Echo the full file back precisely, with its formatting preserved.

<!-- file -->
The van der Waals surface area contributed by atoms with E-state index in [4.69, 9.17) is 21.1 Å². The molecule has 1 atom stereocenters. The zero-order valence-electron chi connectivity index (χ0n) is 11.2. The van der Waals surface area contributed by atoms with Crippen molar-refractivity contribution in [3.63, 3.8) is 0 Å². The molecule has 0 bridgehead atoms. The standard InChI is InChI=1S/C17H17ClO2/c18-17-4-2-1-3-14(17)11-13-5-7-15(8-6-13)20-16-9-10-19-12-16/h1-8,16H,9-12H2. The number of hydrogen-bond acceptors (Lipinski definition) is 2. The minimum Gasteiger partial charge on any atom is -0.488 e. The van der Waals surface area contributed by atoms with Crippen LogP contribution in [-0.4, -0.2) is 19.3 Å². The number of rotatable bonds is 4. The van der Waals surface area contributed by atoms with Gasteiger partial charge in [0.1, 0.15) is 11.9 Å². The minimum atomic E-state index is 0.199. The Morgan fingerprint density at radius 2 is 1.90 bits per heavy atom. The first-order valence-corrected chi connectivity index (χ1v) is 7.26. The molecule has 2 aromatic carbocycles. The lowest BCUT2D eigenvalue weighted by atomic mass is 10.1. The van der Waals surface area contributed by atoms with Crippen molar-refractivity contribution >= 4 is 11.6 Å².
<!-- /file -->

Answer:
The van der Waals surface area contributed by atoms with E-state index in [4.69, 9.17) is 21.1 Å². The molecule has 1 atom stereocenters. The zero-order valence-electron chi connectivity index (χ0n) is 11.2. The van der Waals surface area contributed by atoms with Crippen molar-refractivity contribution in [3.63, 3.8) is 0 Å². The molecule has 0 bridgehead atoms. The standard InChI is InChI=1S/C17H17ClO2/c18-17-4-2-1-3-14(17)11-13-5-7-15(8-6-13)20-16-9-10-19-12-16/h1-8,16H,9-12H2. The number of hydrogen-bond acceptors (Lipinski definition) is 2. The minimum Gasteiger partial charge on any atom is -0.488 e. The van der Waals surface area contributed by atoms with Crippen LogP contribution in [-0.4, -0.2) is 19.3 Å². The number of rotatable bonds is 4. The van der Waals surface area contributed by atoms with Gasteiger partial charge in [0.1, 0.15) is 11.9 Å². The minimum atomic E-state index is 0.199. The Morgan fingerprint density at radius 2 is 1.90 bits per heavy atom. The first-order valence-corrected chi connectivity index (χ1v) is 7.26. The molecule has 2 aromatic carbocycles. The lowest BCUT2D eigenvalue weighted by atomic mass is 10.1. The van der Waals surface area contributed by atoms with Crippen molar-refractivity contribution >= 4 is 11.6 Å².